Province House is perhaps best known to Canadians as the Birthplace of Canada, where the Fathers of Confederation met in 1864. A sandstone structure with Greek and Roman architectural lines, it was completed in 1847. It is now a national historic site, tourist mecca and still continues as a legislative chamber. Over the years, it has been witness to Royal visits, state funerals, countless demonstrations, protests, sit-ins, celebrations, rallies, vigils, debates, deliberations and occasional random acts of graffiti artists. This paper will examine the evolution of the legislature, the electoral system, the Island’s political culture and how it is reflected and legislative procedures and processes.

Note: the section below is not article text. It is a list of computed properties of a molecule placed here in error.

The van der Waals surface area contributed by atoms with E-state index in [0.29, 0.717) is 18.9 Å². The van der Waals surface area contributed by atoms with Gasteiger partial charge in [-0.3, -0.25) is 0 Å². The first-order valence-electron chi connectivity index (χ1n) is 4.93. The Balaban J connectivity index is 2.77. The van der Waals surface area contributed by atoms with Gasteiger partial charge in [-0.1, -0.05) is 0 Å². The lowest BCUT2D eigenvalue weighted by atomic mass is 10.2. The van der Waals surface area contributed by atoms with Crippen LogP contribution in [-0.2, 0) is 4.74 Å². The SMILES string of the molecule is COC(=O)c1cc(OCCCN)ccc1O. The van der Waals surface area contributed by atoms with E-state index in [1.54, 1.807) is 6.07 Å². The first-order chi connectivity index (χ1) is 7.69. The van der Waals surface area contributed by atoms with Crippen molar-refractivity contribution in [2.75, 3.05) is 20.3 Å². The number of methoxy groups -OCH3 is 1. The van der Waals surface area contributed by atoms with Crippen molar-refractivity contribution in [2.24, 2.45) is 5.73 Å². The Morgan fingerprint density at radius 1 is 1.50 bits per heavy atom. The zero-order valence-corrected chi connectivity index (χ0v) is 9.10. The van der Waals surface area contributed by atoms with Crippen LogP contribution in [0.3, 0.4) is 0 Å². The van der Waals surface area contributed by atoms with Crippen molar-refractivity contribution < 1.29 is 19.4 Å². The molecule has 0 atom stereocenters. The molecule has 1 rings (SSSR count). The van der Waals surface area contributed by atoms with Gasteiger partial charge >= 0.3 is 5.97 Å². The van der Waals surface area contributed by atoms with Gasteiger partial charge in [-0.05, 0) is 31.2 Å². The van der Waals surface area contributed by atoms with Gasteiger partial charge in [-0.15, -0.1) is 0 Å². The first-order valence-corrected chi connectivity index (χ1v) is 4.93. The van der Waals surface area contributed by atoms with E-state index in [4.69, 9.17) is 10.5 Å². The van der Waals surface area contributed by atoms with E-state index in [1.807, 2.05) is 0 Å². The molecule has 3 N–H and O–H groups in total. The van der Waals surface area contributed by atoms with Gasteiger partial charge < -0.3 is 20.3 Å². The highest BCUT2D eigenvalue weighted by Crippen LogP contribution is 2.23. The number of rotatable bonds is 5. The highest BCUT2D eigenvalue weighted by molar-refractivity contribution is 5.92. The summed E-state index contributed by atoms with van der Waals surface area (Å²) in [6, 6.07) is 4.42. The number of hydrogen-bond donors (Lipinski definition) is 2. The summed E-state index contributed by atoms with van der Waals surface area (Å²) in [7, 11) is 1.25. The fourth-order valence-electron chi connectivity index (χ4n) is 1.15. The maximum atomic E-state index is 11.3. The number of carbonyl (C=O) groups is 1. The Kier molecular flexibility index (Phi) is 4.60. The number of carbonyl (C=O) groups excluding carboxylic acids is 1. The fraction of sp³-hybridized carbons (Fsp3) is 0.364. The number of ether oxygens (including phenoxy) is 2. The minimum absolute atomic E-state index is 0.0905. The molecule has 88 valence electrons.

The Prince Edward Island Legislative Assembly, established in 1773, is the second-oldest parliament in Canada, the first having been established in Nova Scotia in 1758. The establishment of the colonial government, and its subsequent evolution, was the result of one of the most unusual arrangements in British colonial history. Land in the colony, then part of Nova Scotia, was awarded by lottery to proprietors in 1767 who undertook, as part of the conditions of their grants, to settle the colony with Protestants, pay quitrents (a form of taxation) to the Crown and to fulfill various other conditions. The new proprietors, many of whom were to not fulfill the conditions of their grants, petitioned the Crown for the establishment of a separate government free from the influences of Nova Scotia. In return, the proprietors agreed to defray the expenses of the new colonial government. Prince Edward Island thus became a separate colony in 1769. The subsequent conflicts between absentee proprietors and tenants, known as the “Land Question,” dominated Island politics for more than a century.